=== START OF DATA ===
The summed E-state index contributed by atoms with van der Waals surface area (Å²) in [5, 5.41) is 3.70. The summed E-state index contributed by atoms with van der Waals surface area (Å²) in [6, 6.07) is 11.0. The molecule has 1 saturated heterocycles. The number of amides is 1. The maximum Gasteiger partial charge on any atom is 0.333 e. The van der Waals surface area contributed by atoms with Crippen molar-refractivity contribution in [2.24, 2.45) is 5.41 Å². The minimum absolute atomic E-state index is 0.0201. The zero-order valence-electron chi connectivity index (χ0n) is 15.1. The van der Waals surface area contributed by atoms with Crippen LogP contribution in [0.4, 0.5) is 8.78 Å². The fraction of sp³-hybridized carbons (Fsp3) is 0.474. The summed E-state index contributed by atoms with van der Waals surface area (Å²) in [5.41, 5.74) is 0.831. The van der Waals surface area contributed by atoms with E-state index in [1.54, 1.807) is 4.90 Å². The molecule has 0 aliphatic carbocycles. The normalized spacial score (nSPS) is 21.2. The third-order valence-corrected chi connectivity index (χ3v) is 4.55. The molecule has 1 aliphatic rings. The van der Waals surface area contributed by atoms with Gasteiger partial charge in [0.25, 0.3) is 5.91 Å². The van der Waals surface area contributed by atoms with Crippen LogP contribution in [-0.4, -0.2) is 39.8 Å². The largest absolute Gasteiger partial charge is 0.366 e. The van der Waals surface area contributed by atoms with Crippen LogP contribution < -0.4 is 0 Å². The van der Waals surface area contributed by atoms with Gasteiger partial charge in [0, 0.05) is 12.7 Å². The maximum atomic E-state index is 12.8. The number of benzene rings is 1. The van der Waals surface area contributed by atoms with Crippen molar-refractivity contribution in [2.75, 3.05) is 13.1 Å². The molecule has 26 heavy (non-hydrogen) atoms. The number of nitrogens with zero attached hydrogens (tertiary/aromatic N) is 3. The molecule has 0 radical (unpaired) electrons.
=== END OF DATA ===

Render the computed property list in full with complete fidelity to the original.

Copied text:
The summed E-state index contributed by atoms with van der Waals surface area (Å²) in [5, 5.41) is 3.70. The summed E-state index contributed by atoms with van der Waals surface area (Å²) in [6, 6.07) is 11.0. The molecule has 1 saturated heterocycles. The number of amides is 1. The maximum Gasteiger partial charge on any atom is 0.333 e. The van der Waals surface area contributed by atoms with Crippen molar-refractivity contribution in [2.24, 2.45) is 5.41 Å². The minimum absolute atomic E-state index is 0.0201. The zero-order valence-electron chi connectivity index (χ0n) is 15.1. The van der Waals surface area contributed by atoms with Crippen LogP contribution in [0.4, 0.5) is 8.78 Å². The fraction of sp³-hybridized carbons (Fsp3) is 0.474. The summed E-state index contributed by atoms with van der Waals surface area (Å²) in [5.41, 5.74) is 0.831. The van der Waals surface area contributed by atoms with E-state index in [1.54, 1.807) is 4.90 Å². The molecule has 0 aliphatic carbocycles. The normalized spacial score (nSPS) is 21.2. The third-order valence-corrected chi connectivity index (χ3v) is 4.55. The molecule has 1 aliphatic rings. The van der Waals surface area contributed by atoms with Gasteiger partial charge in [0.25, 0.3) is 5.91 Å². The van der Waals surface area contributed by atoms with Crippen LogP contribution in [-0.4, -0.2) is 39.8 Å². The largest absolute Gasteiger partial charge is 0.366 e. The van der Waals surface area contributed by atoms with Crippen LogP contribution < -0.4 is 0 Å². The van der Waals surface area contributed by atoms with Gasteiger partial charge in [0, 0.05) is 12.7 Å². The maximum atomic E-state index is 12.8. The number of benzene rings is 1. The van der Waals surface area contributed by atoms with Crippen molar-refractivity contribution in [2.75, 3.05) is 13.1 Å². The molecule has 26 heavy (non-hydrogen) atoms. The number of nitrogens with zero attached hydrogens (tertiary/aromatic N) is 3. The molecule has 0 radical (unpaired) electrons.